All approved formulas sold in the U.S. must satisfy the same minimum nutrient requirements set by regulatory agencies. However, beyond those basic standards, formulations may differ slightly while providing comparable nutrition overall.

Don’t Ignore the Cost Consideration

The price of baby formula can really add up quickly. If your baby consumes an average of 25 ounces per day, formula costs alone could range from around $821 to nearly $3,000 by their first birthday. 

While filling your registry with 1000 cans of formula up front may seem like a good idea for savings, it’s not very practical for most families. It’s important to consider your budget when choosing a formula carefully. 

Powdered varieties will generally cost less than liquid formulas over the long run. Knowing the potential feeding costs ahead of time allows for smarter financial planning as babies grow.

Consult Your Pediatrician for Guidance

When choosing an infant formula, it’s natural to seek input from family, friends, and online sources. However, the medical professional who knows your baby’s needs best is their pediatrician. 

Discussing your options directly with the pediatrician allows them to consider your infant’s specific health profile and history. They can provide personalized advice tailored to your baby. 

As medical experts, pediatricians stay up to date on the latest research regarding infant nutrition. Their formal training and experience examining many babies over time puts them in an excellent position to guide parents through the decision-making process. 

Most pediatrician offices also have sample cans of different formulas available. Consulting the pediatrician helps ensure the formula you select will deliver optimum health benefits for your unique baby.

Can You Switch Baby Formula Brands?

It is generally safe to switch between different brands of baby formula. Most experts agree that occasional changes in the formula should not harm a healthy baby. This is because major infant formula brands contain similar essential nutrients in proportions appropriate for infant nutrition.

Dr. Wendy Sue Swanson, a  pediatrician, notes that breastfed babies naturally receive variations in their mother’s milk composition depending on diet. Formula-fed babies can similarly adjust to minor differences between formula recipes, just as breastfed babies do.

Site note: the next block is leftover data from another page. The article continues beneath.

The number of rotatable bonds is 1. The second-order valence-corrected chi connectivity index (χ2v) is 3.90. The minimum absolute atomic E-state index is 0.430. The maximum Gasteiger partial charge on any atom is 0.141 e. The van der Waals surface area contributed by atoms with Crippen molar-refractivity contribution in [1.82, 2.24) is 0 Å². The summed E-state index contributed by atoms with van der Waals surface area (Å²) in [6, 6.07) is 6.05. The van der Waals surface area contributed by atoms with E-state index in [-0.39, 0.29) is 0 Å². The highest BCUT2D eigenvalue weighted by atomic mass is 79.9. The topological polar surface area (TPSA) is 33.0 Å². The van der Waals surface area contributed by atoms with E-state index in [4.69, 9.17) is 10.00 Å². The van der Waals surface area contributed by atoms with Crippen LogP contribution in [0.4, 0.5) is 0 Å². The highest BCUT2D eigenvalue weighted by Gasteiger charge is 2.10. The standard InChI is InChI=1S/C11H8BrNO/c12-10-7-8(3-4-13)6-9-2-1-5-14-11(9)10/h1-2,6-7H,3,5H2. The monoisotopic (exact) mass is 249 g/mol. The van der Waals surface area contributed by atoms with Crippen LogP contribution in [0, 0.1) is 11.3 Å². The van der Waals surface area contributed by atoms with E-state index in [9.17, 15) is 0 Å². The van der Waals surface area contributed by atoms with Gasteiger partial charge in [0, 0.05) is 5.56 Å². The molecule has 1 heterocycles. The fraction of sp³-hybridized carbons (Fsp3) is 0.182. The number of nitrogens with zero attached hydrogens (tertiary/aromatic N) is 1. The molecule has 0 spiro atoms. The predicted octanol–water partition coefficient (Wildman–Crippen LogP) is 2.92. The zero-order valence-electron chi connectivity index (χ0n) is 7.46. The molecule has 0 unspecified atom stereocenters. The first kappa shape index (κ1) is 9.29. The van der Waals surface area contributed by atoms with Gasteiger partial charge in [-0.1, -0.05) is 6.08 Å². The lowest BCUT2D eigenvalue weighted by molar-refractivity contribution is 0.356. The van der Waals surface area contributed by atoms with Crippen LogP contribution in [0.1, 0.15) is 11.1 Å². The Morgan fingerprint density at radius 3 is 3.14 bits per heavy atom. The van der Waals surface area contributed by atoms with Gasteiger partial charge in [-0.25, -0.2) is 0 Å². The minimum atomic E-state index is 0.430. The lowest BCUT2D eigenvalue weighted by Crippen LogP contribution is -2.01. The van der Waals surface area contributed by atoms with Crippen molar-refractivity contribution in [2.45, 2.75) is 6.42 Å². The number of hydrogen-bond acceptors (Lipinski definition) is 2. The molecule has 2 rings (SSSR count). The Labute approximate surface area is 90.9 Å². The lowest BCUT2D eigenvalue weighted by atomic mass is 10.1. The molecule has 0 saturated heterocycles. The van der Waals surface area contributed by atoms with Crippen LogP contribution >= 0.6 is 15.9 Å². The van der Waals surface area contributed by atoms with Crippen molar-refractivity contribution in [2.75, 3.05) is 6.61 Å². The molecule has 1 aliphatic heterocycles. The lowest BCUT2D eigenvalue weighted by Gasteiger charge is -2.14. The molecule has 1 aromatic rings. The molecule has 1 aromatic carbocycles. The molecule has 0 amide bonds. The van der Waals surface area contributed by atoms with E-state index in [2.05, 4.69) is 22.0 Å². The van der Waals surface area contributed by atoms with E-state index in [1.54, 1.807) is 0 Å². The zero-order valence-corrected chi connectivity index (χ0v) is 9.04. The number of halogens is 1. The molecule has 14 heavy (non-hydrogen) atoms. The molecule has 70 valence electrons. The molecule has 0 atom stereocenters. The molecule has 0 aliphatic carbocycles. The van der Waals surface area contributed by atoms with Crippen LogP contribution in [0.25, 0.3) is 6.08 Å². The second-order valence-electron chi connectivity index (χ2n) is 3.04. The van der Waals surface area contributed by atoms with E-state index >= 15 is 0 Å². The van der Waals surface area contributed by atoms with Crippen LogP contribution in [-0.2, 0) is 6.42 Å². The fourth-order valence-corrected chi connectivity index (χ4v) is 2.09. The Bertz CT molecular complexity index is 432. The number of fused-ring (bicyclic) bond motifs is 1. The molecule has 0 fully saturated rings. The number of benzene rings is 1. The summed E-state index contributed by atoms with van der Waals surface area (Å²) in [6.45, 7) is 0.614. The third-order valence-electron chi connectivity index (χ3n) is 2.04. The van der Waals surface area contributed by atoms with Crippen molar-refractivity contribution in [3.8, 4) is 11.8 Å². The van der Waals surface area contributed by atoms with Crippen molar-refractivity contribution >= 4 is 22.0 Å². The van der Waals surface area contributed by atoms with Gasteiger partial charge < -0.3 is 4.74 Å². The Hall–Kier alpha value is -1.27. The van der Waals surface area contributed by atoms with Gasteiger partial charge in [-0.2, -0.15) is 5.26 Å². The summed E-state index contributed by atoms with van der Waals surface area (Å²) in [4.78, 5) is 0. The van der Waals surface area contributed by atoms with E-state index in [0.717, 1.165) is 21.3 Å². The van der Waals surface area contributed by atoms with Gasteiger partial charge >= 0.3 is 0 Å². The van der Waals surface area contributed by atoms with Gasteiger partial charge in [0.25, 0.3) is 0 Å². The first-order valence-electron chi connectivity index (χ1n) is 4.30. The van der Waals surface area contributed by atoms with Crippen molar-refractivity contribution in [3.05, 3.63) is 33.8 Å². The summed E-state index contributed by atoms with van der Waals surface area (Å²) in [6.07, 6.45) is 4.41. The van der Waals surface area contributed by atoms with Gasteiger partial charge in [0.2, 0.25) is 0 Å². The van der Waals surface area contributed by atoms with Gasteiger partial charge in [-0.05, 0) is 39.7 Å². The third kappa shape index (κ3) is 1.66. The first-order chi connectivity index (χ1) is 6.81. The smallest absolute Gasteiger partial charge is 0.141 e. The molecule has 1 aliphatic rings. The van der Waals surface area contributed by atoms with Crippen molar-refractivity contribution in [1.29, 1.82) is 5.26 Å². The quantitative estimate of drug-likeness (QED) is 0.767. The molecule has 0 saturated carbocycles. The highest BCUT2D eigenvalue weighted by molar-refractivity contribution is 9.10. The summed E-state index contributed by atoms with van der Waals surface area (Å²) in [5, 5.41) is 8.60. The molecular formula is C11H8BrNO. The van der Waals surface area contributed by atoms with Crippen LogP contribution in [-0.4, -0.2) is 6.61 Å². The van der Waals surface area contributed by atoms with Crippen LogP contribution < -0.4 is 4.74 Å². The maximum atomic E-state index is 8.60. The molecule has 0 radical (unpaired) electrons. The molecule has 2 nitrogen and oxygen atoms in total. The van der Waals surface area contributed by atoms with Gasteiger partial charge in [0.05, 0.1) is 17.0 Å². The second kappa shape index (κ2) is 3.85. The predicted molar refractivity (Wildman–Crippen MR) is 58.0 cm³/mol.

Dr. Rashmi Jain, a concierge pediatrician, adds that core nutrients like proteins, fats, and vitamins are consistently present across leading formula brands. Ingredient sources may vary slightly, but these essential nutrients remain consistent. As long as nutritional needs are met, an occasional change is unlikely to disrupt a baby’s health.

While powdered, concentrated, and ready-to-feed liquid formulas contain comparable nutrition, some extra care may be needed when switching between types for certain groups. 

According to Dr. Jain, preterm or immunocompromised babies under 3 months may still be adjusting. It’s best to maintain them on the same formula type until cleared by their pediatrician. Otherwise, most healthy babies can generally move between formula types when needed.


1. How can I determine the best formula for my baby’s needs?

A: If your baby has specific issues like a milk protein allergy or colic, consider starting with a formula tailored to address those concerns. Otherwise, choose a formula that aligns with your budget and ingredient preferences and observe how your baby responds to it.

2. At what age should I discontinue formula feeding?

A: Formula feeding is typically stopped by the time your baby reaches 12 months of age, including toddler or stage 3 formulas. By this age, toddlers should primarily receive their nutrition from solid foods and can transition to cow’s milk as a beverage. Continued use of toddler formula may diminish their appetite for solid foods.

3. Is it safe to mix breast milk and formula together?

A: Yes, you can mix pumped breast milk with formula in the same bottle. If you’re using liquid-prepared formula, simply add it to the bottle containing your breast milk. For powdered formula, follow the mixing instructions provided on the label, combining it with water before adding it to the breast milk.

Making the choice to switch from breastfeeding to formula is a personal one that requires carefully considering your baby’s needs and your family’s situation. While breastmilk provides unmatched benefits, formula is a suitable alternative when needed. Consult your pediatrician for guidance tailored to your infant to feel confident you are selecting the best option.

Leave a Comment